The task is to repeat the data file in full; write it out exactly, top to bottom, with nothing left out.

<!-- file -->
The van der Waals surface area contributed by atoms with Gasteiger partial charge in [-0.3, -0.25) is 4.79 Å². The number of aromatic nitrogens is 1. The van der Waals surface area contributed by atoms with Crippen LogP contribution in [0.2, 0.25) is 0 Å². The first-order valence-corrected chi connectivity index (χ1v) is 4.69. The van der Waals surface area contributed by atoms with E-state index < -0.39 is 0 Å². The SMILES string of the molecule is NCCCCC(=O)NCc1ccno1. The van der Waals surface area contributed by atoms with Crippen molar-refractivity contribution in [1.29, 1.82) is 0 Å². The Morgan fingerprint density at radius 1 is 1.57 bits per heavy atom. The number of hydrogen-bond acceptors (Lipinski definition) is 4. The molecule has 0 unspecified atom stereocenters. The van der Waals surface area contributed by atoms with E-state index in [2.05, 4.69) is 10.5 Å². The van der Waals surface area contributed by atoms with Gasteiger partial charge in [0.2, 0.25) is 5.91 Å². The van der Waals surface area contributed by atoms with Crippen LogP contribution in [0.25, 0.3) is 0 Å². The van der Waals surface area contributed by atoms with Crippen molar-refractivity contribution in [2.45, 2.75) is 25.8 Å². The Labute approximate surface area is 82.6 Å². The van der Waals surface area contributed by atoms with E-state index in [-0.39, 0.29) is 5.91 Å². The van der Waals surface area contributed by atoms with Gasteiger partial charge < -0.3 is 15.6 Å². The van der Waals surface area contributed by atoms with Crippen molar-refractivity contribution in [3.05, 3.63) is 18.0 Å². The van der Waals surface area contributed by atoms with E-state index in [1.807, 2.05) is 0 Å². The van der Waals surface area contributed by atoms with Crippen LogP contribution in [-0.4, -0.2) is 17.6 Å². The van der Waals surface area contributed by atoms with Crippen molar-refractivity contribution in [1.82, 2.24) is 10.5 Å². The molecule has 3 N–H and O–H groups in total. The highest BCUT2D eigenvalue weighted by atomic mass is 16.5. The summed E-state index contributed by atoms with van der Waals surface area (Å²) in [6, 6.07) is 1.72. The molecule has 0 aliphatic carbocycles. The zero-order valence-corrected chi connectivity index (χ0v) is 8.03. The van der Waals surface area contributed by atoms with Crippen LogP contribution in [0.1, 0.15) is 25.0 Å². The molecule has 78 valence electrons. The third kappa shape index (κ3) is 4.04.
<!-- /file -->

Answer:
The van der Waals surface area contributed by atoms with Gasteiger partial charge in [-0.3, -0.25) is 4.79 Å². The number of aromatic nitrogens is 1. The van der Waals surface area contributed by atoms with Crippen LogP contribution in [0.2, 0.25) is 0 Å². The first-order valence-corrected chi connectivity index (χ1v) is 4.69. The van der Waals surface area contributed by atoms with E-state index < -0.39 is 0 Å². The SMILES string of the molecule is NCCCCC(=O)NCc1ccno1. The van der Waals surface area contributed by atoms with Crippen molar-refractivity contribution in [1.29, 1.82) is 0 Å². The Morgan fingerprint density at radius 1 is 1.57 bits per heavy atom. The number of hydrogen-bond acceptors (Lipinski definition) is 4. The molecule has 0 unspecified atom stereocenters. The van der Waals surface area contributed by atoms with E-state index in [2.05, 4.69) is 10.5 Å². The van der Waals surface area contributed by atoms with Gasteiger partial charge in [0.2, 0.25) is 5.91 Å². The van der Waals surface area contributed by atoms with Crippen LogP contribution in [0.25, 0.3) is 0 Å². The van der Waals surface area contributed by atoms with Crippen molar-refractivity contribution in [2.45, 2.75) is 25.8 Å². The Labute approximate surface area is 82.6 Å². The van der Waals surface area contributed by atoms with E-state index in [-0.39, 0.29) is 5.91 Å². The van der Waals surface area contributed by atoms with Gasteiger partial charge < -0.3 is 15.6 Å². The van der Waals surface area contributed by atoms with Crippen molar-refractivity contribution in [3.05, 3.63) is 18.0 Å². The van der Waals surface area contributed by atoms with E-state index in [1.807, 2.05) is 0 Å². The van der Waals surface area contributed by atoms with Crippen LogP contribution in [-0.4, -0.2) is 17.6 Å². The van der Waals surface area contributed by atoms with Crippen molar-refractivity contribution in [1.82, 2.24) is 10.5 Å². The molecule has 3 N–H and O–H groups in total. The highest BCUT2D eigenvalue weighted by atomic mass is 16.5. The summed E-state index contributed by atoms with van der Waals surface area (Å²) in [6, 6.07) is 1.72. The molecule has 0 aliphatic carbocycles. The zero-order valence-corrected chi connectivity index (χ0v) is 8.03. The van der Waals surface area contributed by atoms with Crippen LogP contribution in [0.1, 0.15) is 25.0 Å². The molecule has 78 valence electrons. The third kappa shape index (κ3) is 4.04.